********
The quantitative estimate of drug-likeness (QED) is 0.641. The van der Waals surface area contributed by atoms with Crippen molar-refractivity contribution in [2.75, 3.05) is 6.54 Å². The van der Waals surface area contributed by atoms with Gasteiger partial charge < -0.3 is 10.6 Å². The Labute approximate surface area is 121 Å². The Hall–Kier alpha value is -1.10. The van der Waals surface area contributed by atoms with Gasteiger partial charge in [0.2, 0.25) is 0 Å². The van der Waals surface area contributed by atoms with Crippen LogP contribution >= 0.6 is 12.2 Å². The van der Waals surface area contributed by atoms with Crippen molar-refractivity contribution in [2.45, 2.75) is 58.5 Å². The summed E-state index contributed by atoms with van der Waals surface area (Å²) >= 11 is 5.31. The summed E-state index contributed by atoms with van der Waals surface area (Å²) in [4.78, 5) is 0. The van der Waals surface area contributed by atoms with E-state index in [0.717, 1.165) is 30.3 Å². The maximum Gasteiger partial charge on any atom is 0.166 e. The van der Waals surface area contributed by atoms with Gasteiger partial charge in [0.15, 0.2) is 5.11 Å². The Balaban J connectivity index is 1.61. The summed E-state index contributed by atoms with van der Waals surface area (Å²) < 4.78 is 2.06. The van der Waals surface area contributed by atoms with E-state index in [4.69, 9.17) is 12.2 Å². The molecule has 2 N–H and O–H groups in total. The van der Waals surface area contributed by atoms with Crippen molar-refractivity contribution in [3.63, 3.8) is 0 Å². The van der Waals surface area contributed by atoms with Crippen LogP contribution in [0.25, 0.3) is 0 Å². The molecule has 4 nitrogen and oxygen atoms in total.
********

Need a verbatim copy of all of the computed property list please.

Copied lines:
The quantitative estimate of drug-likeness (QED) is 0.641. The van der Waals surface area contributed by atoms with Crippen molar-refractivity contribution in [2.75, 3.05) is 6.54 Å². The van der Waals surface area contributed by atoms with Gasteiger partial charge < -0.3 is 10.6 Å². The Labute approximate surface area is 121 Å². The Hall–Kier alpha value is -1.10. The van der Waals surface area contributed by atoms with Gasteiger partial charge in [0.2, 0.25) is 0 Å². The van der Waals surface area contributed by atoms with Crippen LogP contribution >= 0.6 is 12.2 Å². The van der Waals surface area contributed by atoms with Crippen molar-refractivity contribution in [2.45, 2.75) is 58.5 Å². The summed E-state index contributed by atoms with van der Waals surface area (Å²) >= 11 is 5.31. The summed E-state index contributed by atoms with van der Waals surface area (Å²) in [4.78, 5) is 0. The van der Waals surface area contributed by atoms with E-state index in [0.717, 1.165) is 30.3 Å². The maximum Gasteiger partial charge on any atom is 0.166 e. The van der Waals surface area contributed by atoms with Gasteiger partial charge in [0.15, 0.2) is 5.11 Å². The Balaban J connectivity index is 1.61. The summed E-state index contributed by atoms with van der Waals surface area (Å²) < 4.78 is 2.06. The van der Waals surface area contributed by atoms with E-state index in [4.69, 9.17) is 12.2 Å². The molecule has 2 N–H and O–H groups in total. The van der Waals surface area contributed by atoms with Crippen molar-refractivity contribution in [3.63, 3.8) is 0 Å². The van der Waals surface area contributed by atoms with Crippen LogP contribution in [0.25, 0.3) is 0 Å². The molecule has 4 nitrogen and oxygen atoms in total.